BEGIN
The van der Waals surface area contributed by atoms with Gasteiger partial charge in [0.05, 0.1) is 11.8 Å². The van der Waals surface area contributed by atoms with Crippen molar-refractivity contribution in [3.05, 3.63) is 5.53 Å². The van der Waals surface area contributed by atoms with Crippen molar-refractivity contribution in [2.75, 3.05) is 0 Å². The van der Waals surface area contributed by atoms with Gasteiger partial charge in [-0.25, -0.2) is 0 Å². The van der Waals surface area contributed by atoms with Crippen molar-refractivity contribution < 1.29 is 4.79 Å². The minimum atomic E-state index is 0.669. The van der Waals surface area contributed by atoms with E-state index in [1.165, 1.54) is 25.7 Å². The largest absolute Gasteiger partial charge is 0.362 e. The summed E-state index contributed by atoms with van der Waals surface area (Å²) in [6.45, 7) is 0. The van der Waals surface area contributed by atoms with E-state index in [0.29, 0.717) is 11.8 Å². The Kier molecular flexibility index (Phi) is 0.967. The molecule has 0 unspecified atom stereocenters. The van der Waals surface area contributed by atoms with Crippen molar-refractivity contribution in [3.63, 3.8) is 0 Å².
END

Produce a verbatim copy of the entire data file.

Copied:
The van der Waals surface area contributed by atoms with Gasteiger partial charge in [0.05, 0.1) is 11.8 Å². The van der Waals surface area contributed by atoms with Crippen molar-refractivity contribution in [3.05, 3.63) is 5.53 Å². The van der Waals surface area contributed by atoms with Crippen molar-refractivity contribution in [2.75, 3.05) is 0 Å². The van der Waals surface area contributed by atoms with Gasteiger partial charge in [-0.25, -0.2) is 0 Å². The van der Waals surface area contributed by atoms with Crippen molar-refractivity contribution < 1.29 is 4.79 Å². The minimum atomic E-state index is 0.669. The van der Waals surface area contributed by atoms with E-state index in [1.165, 1.54) is 25.7 Å². The largest absolute Gasteiger partial charge is 0.362 e. The summed E-state index contributed by atoms with van der Waals surface area (Å²) in [6.45, 7) is 0. The van der Waals surface area contributed by atoms with E-state index in [0.29, 0.717) is 11.8 Å². The Kier molecular flexibility index (Phi) is 0.967. The molecule has 0 unspecified atom stereocenters. The van der Waals surface area contributed by atoms with Crippen molar-refractivity contribution in [3.63, 3.8) is 0 Å².